The so-called New IRA has admitted responsibility for the murder of journalist Lyra McKee in Derry.
Miss McKee, 29, died as a result of injuries sustained when she was shot on the Creggan estate on April 18.
In a statement given to The Irish News using a recognised code word, the group offered "full and sincere apologies" to her family and friends.
The New IRA is an amalgam of dissident paramilitary groups opposed to the peace process and it recently claimed responsibility for parcel bombs sent to London and Glasgow in March.
The statement said: "On Thursday night following an incursion on the Creggan by heavily armed British crown forces which provoked rioting, the IRA deployed our volunteers to engage.
"We have instructed our volunteers to take the utmost care in future when engaging the enemy, and put in place measures to help ensure this.
"In the course of attacking the enemy Lyra McKee was tragically killed while standing beside enemy forces.
"The IRA offer our full and sincere apologies to the partner, family and friends of Lyra McKee for her death."
One of Northern Ireland's most promising journalists had her dreams snuffed out in a barbaric killing, her partner has said.
"Our hopes and dreams and all of her amazing potential was snuffed out by this single barbaric act," Sarah Canning said.
"Victims and LGBTQI community are left without a tireless advocate and activist and it has left me without the love of my life, the woman I was planning to grow old with," she added.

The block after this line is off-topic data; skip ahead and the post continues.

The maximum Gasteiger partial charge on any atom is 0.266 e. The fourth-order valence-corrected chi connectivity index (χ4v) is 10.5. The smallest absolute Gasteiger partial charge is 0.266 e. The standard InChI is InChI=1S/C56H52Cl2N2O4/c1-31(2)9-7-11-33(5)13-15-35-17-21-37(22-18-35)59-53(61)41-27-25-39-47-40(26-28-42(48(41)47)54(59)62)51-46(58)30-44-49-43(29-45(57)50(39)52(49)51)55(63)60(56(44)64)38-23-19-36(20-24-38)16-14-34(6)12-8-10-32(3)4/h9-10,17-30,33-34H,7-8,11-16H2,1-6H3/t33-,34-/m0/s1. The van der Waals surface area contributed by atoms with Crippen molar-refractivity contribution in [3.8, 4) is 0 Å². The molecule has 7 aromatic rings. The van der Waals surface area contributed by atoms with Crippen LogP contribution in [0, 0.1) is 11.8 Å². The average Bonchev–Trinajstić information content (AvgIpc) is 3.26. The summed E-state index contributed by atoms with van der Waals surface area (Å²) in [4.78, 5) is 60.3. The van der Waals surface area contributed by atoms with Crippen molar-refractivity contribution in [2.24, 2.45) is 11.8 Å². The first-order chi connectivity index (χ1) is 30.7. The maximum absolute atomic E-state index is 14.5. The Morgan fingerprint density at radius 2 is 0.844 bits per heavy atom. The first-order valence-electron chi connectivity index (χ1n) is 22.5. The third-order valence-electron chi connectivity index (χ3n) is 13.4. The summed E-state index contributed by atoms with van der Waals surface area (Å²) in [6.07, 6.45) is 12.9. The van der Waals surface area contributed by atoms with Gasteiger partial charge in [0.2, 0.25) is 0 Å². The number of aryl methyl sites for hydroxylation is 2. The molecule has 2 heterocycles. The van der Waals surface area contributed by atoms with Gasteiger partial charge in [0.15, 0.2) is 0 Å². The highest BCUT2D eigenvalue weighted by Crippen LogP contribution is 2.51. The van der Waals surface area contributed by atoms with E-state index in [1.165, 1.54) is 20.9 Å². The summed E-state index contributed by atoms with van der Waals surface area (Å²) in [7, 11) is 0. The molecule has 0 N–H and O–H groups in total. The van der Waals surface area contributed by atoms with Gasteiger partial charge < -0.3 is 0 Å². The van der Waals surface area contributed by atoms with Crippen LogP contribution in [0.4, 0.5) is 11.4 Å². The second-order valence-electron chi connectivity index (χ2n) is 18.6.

"This cannot stand, Lyra's death must not be in vain because her life was a shining light in everyone else's life and her legacy will live on and the life that she has left behind."
Ms McKee was an editor for California-based news site Mediagazer, a trade publication covering the media industry.
In 2016, Forbes Magazine named her one of their 30 under 30 in media.
She had been working on a new book which had been due to be published in 2020.
Michelle Stanistreet, National Union of Journalists (NUJ) general secretary, said Ms McKee was one of the most promising journalists in Northern Ireland.
She said: "A young, vibrant life has been destroyed in a senseless act of violence.
"A bright light has been quenched and that plunges all of us into darkness."
Causes close to her heart included helping homeless people, preventing suicide and supporting LGBT rights in the most restrictive regime in Europe.